Toronto’s top public health official will ask city council to approve a number of new restrictions on restaurants and bars amid a rise in cases that she says has put the city on the brink of a “continued and significant resurgence” of COVID-19.

Medical Officer of Health Dr. Eileen de Villa told reporters at a regularly scheduled briefing on Monday afternoon that she will be recommending that city council lower the allowed capacity at restaurants and bars from 100 to 75 and the maximum number of people permitted at any one table from 10 to 6.

She said that she will also ask council to require that restaurants and bars collect contact information for each patron they serve. Currently, restaurant and bars only need to get contact information from one person for each table.

“As your medical officer of health I am acting to implement new actions as swiftly as possible that reflect the seriousness of the infection levels we are seeing,” de Villa said. “It is plain to see that there is an immediate rising risk in Toronto of continued and significant COVID-19 resurgence.”

The recommendations being made by de Villa come in the wake of the city reporting a record 381 new cases of COVID-19 over a single 24-hour period.

She said that while there is “nothing inherently wrong” with the hospitality sector there is a “potential level of risk distinct to it,” which gives rise to the need for further restrictions.

She said that she sees the measures that she is proposing as the “logical next step” following a decision by the Ford government to prohibit the sale of alcohol at bars and restaurants after 11 p.m.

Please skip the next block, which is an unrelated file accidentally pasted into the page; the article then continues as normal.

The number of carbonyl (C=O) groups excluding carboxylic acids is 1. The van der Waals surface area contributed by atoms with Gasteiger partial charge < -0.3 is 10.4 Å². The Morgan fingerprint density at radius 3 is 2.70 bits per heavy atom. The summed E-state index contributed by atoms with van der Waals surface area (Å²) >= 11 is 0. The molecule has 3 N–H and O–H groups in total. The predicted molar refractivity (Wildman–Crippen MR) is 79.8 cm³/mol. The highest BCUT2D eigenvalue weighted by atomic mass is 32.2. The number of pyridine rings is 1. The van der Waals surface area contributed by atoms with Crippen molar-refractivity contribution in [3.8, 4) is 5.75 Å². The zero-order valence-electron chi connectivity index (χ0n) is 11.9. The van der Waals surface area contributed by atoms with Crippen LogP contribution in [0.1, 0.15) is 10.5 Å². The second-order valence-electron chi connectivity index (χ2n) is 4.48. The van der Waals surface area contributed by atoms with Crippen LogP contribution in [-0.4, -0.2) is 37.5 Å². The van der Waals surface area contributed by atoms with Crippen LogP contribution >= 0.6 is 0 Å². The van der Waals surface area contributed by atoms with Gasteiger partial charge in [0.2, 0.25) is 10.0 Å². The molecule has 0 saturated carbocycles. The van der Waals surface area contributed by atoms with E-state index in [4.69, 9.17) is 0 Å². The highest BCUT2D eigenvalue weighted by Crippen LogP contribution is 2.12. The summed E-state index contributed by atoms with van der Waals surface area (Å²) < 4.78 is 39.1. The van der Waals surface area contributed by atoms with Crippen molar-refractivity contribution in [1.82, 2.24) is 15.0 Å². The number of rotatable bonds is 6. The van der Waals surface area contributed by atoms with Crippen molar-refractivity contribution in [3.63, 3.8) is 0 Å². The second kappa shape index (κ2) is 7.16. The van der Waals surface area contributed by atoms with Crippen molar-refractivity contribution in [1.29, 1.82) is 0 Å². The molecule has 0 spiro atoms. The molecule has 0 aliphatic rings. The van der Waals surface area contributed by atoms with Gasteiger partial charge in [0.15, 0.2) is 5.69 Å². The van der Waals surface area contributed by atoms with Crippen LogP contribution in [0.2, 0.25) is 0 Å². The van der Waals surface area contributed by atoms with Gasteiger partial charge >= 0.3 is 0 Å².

“If a venue is consistently doing the things they should be to operate safely the risk is lower but there will still be risk,” she said. “Even if we announced locations (where cases have occurred) in real time, my team cannot establish the facts of a case until we're notified of a confirmed lab result. Remember, COVID-19 comes on gradually. And sometimes symptoms never show up at all. By the time a venue is named publicly, the immediate threat has likely been over for many days and that person or persons are circulating in the community not fixed in one place.”

Numerous outbreaks tied to bars and restaurants

Public health officials have previously said that restaurants and bars have not been a major driving of infections in Ontario, though that may be changing.

Speaking with reporters earlier on Monday, Ontario’s Medical Officer of Health Dr. David Williams said that there “about three to four to five new outbreaks” every day that are related to bars and restaurants in Ontario.

He also said that that officials are growing concerned with reports of staff working at multiple locations and, in some cases, being encouraged to work while ill.

In fact, just last week Toronto Public Health ordered the closure of four hospitality businesses over concerns that they broke rules put into place to limit the spread of COVID-19.

At the time de Villa said that there were reports that at least one of the businesses pressured staff to work while ill.

“We are trying to beat this virus back by surgically and tactically reducing opportunities for virus spread without reverting to a more complete lockdown,” Mayor John Tory said of the new proposed restrictions during Monday’s briefing. “To put it at its plainest and simplest: we should revert socially to something closer to what we experienced in the spring. Aside from interaction from work and school where many precautions are in place please try to stick with the people you live with.”

City council is expected to vote on de Villa’s recommendations during a meeting scheduled for Wednesday.